If you follow me on Twitter, or anywhere else really, you’ll know that I have a catch phrase called “Post-Traumatic Mets Disorder.”  This is just as it sounds.  Many Mets fans have great memories, but then there are the memories that have a lot of heartache attached to it.  We can only but laugh at them.

But it’s not necessarily attached to the Mets nor a player.  It can be an outside force.  It can even be a player we LIKED or loved.  There’s typically a circumstance around why we suffer post-traumatic Mets disorder, but one thing is for sure: it has to do with an event or tied somehow into Mets history.

Starting this Friday, I’m going to go over some of the names or moments that make Mets fans cringe, cry, barf or smack their heads — sometimes, all four. Maybe more emotions if I can think about it.

The point is, I’ll be writing about some of my most famous interactions with post-traumatic Mets disorder, or PTMD, and the inspirations behind it.  And hopefully we can cringe, cry, barf and smack our heads collectively at the memories.

Tainted Love

It was four years ago yesterday that I saw for the last time, the last man who broke my heart.

I’m sure in a sports blog, that got your attention.

But to love me is to accept my love of sports.  They’re almost one and the same.  I was lucky enough to find someone who “got” me and my love for sports.  Or “got” me, period.

What I learned about that ending is that I was able to question what I would do in the name of love.

But that heartbreak led me to wonder just how desperate I was to be loved, and what I was willing to accept, or take as a result.

It’s not much different, my love for sports, and what I am willing to accept and take as a sports fan.

And that’s why that no matter what happens, I am perfectly okay with not having hockey this year.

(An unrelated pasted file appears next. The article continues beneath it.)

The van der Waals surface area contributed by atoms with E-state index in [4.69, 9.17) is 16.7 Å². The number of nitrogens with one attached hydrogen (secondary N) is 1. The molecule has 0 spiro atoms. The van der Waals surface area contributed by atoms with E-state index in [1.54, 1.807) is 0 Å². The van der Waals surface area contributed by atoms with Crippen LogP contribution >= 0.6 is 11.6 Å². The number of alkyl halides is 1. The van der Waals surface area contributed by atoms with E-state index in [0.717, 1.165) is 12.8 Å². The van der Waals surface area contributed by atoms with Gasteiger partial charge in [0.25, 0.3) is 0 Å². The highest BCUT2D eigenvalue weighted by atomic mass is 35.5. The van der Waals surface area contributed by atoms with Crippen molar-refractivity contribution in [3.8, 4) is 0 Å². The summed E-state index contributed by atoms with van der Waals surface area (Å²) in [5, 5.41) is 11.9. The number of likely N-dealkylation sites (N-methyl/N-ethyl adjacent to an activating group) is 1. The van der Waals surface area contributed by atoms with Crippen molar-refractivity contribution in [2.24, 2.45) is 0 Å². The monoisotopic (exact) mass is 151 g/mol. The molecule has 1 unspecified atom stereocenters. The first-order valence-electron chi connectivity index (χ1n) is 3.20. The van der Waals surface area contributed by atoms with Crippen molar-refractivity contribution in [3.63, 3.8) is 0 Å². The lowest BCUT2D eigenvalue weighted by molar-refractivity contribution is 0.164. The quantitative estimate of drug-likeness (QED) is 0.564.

I mentioned in my last post, Make Love, Not War, that I had just finished watching a retrospective on the New York Rangers’ 1993-94 championship run.  During Game Seven, the fans cheered so loud, you could not hear John Amirante singing O Canada and Star Spangled Banner.

It made me realize something.  I’ve been waiting since I was 10 years old to see a World Series championship parade, and since I was 18 for a Stanley Cup celebration.  I’m more fortunate than others, I suppose, that I could see championships from my teams in my lifetime.

Yet while I watched the video, and remembered watching the game in 1994, you can hear the passion, you can feel the FIRE of a Ranger fan.  By drowning out the singing of the National Anthem, you just know how wild and fiery these fans are.

You know what else was special about that season?

It was a full one.

That’s why I just want the hockey season to be called off now.  Kaput.  Finished.  Fuck it all.  I mean, why bother?  We know for a fact that no games will be played anyway till after January 14th.  If they are played.

The Winter Classic = Cancelled.  The All-Star Game = Cancelled.  What makes the playoffs so fucking special?

Who needs a playoff taint?  (No, Señor Solly, not THAT kind of “Taint”).

And if I ask why should they play playoff games, why even bother with the season?

How much a regular season is going to be played, should a decision be agreed upon – a little over two months?

Then it begs the question — whoever wins, won’t it be a tainted win?

Is there a point?  Do we want hockey that bad?

No one wants hockey back more than I do.  I’ve felt a void like no other because the season has not started.  But to bring it back if an agreement is made is a slap in the face to everyone.  I get that no one is paid unless the games are played.  But why bother even playing them?  It’s not a *real* season, and won’t even have a semblance of one.  It will be a drive by, a skate by, whatever you want to call it.  It won’t be the same till they play a full season.

So let’s go back to what I was willing to accept a long time ago, the last time my heart was broken.  In less than a year, I met the man I was going to marry, someone who has supported me through thick and thin ever since, especially in this last year, when things got very dark.

I miss hockey.

But if these assholes couldn’t get their shit together prior to the season, why should they do it now?  Just cut their losses, and go for it in 2013-14.

I, for one, don’t want a tainted season.